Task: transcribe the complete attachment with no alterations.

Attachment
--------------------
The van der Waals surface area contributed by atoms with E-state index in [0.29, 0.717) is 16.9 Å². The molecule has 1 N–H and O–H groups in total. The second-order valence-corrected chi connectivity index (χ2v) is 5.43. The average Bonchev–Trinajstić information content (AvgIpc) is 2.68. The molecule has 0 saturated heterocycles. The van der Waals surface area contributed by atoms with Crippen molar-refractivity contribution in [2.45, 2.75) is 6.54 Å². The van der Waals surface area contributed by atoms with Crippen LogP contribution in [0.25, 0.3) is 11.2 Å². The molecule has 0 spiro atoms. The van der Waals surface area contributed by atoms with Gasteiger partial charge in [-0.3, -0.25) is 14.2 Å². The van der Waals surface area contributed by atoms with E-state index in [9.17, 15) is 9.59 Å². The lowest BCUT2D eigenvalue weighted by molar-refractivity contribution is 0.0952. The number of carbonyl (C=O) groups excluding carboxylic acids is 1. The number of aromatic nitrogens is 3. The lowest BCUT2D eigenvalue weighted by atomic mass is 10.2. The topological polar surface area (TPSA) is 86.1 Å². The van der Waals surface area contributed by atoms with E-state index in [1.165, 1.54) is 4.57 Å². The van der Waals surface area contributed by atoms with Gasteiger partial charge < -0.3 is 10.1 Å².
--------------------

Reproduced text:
The van der Waals surface area contributed by atoms with E-state index in [0.29, 0.717) is 16.9 Å². The molecule has 1 N–H and O–H groups in total. The second-order valence-corrected chi connectivity index (χ2v) is 5.43. The average Bonchev–Trinajstić information content (AvgIpc) is 2.68. The molecule has 0 saturated heterocycles. The van der Waals surface area contributed by atoms with Crippen molar-refractivity contribution in [2.45, 2.75) is 6.54 Å². The van der Waals surface area contributed by atoms with Crippen LogP contribution in [0.25, 0.3) is 11.2 Å². The molecule has 0 spiro atoms. The van der Waals surface area contributed by atoms with Gasteiger partial charge in [-0.3, -0.25) is 14.2 Å². The van der Waals surface area contributed by atoms with E-state index in [9.17, 15) is 9.59 Å². The lowest BCUT2D eigenvalue weighted by molar-refractivity contribution is 0.0952. The number of carbonyl (C=O) groups excluding carboxylic acids is 1. The number of aromatic nitrogens is 3. The lowest BCUT2D eigenvalue weighted by atomic mass is 10.2. The topological polar surface area (TPSA) is 86.1 Å². The van der Waals surface area contributed by atoms with E-state index in [1.165, 1.54) is 4.57 Å². The van der Waals surface area contributed by atoms with Gasteiger partial charge < -0.3 is 10.1 Å².